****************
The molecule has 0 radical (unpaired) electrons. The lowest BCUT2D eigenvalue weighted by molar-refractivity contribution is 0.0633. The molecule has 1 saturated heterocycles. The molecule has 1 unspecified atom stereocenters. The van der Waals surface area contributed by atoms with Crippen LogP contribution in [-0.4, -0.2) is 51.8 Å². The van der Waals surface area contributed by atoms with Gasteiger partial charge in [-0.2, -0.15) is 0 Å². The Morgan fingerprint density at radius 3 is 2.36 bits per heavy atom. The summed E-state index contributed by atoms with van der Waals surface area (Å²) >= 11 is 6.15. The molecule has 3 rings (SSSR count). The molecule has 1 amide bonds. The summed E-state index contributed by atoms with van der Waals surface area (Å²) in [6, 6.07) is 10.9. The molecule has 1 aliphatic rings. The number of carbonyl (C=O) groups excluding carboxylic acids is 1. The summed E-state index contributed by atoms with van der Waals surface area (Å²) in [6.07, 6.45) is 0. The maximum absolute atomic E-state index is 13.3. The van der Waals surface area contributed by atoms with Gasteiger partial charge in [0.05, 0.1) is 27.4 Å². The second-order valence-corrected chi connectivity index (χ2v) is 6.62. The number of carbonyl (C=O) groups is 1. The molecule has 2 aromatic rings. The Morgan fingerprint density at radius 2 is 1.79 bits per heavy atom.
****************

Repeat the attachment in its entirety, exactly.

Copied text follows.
The molecule has 0 radical (unpaired) electrons. The lowest BCUT2D eigenvalue weighted by molar-refractivity contribution is 0.0633. The molecule has 1 saturated heterocycles. The molecule has 1 unspecified atom stereocenters. The van der Waals surface area contributed by atoms with Crippen LogP contribution in [-0.4, -0.2) is 51.8 Å². The van der Waals surface area contributed by atoms with Gasteiger partial charge in [-0.2, -0.15) is 0 Å². The Morgan fingerprint density at radius 3 is 2.36 bits per heavy atom. The summed E-state index contributed by atoms with van der Waals surface area (Å²) >= 11 is 6.15. The molecule has 3 rings (SSSR count). The molecule has 1 amide bonds. The summed E-state index contributed by atoms with van der Waals surface area (Å²) in [6, 6.07) is 10.9. The molecule has 1 aliphatic rings. The number of carbonyl (C=O) groups excluding carboxylic acids is 1. The summed E-state index contributed by atoms with van der Waals surface area (Å²) in [6.07, 6.45) is 0. The maximum absolute atomic E-state index is 13.3. The van der Waals surface area contributed by atoms with Gasteiger partial charge in [0.05, 0.1) is 27.4 Å². The second-order valence-corrected chi connectivity index (χ2v) is 6.62. The number of carbonyl (C=O) groups is 1. The molecule has 2 aromatic rings. The Morgan fingerprint density at radius 2 is 1.79 bits per heavy atom.